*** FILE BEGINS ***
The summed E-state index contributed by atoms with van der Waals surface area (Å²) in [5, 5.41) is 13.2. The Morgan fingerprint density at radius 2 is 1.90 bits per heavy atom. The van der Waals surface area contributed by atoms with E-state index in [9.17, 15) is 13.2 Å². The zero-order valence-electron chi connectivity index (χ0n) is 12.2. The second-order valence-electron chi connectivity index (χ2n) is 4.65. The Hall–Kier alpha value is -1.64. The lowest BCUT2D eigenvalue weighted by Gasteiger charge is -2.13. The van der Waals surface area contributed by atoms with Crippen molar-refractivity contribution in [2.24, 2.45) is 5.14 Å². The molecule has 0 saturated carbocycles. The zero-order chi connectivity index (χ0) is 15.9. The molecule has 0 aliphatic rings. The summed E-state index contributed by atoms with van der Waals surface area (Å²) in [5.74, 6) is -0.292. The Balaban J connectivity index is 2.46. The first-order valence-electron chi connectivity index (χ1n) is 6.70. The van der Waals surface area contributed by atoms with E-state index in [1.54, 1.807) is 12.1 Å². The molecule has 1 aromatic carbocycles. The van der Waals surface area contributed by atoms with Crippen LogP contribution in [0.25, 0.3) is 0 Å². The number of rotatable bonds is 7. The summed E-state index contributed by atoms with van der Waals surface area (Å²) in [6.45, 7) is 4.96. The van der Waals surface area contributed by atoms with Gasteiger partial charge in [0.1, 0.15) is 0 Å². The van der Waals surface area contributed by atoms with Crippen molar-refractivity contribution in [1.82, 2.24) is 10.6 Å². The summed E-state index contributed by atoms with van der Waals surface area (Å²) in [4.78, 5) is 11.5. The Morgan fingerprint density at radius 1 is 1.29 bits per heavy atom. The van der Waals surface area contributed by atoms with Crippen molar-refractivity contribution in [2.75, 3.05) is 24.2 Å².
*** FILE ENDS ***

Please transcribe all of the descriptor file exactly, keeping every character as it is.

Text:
The summed E-state index contributed by atoms with van der Waals surface area (Å²) in [5, 5.41) is 13.2. The Morgan fingerprint density at radius 2 is 1.90 bits per heavy atom. The van der Waals surface area contributed by atoms with E-state index in [9.17, 15) is 13.2 Å². The zero-order valence-electron chi connectivity index (χ0n) is 12.2. The second-order valence-electron chi connectivity index (χ2n) is 4.65. The Hall–Kier alpha value is -1.64. The lowest BCUT2D eigenvalue weighted by Gasteiger charge is -2.13. The van der Waals surface area contributed by atoms with Crippen molar-refractivity contribution in [2.24, 2.45) is 5.14 Å². The molecule has 0 saturated carbocycles. The zero-order chi connectivity index (χ0) is 15.9. The molecule has 0 aliphatic rings. The summed E-state index contributed by atoms with van der Waals surface area (Å²) in [5.74, 6) is -0.292. The Balaban J connectivity index is 2.46. The first-order valence-electron chi connectivity index (χ1n) is 6.70. The van der Waals surface area contributed by atoms with E-state index in [1.54, 1.807) is 12.1 Å². The molecule has 1 aromatic carbocycles. The van der Waals surface area contributed by atoms with Crippen LogP contribution in [0.25, 0.3) is 0 Å². The number of rotatable bonds is 7. The summed E-state index contributed by atoms with van der Waals surface area (Å²) in [6.45, 7) is 4.96. The van der Waals surface area contributed by atoms with Gasteiger partial charge in [0.1, 0.15) is 0 Å². The van der Waals surface area contributed by atoms with Crippen molar-refractivity contribution in [1.82, 2.24) is 10.6 Å². The summed E-state index contributed by atoms with van der Waals surface area (Å²) in [4.78, 5) is 11.5. The Morgan fingerprint density at radius 1 is 1.29 bits per heavy atom. The van der Waals surface area contributed by atoms with Crippen molar-refractivity contribution in [2.75, 3.05) is 24.2 Å².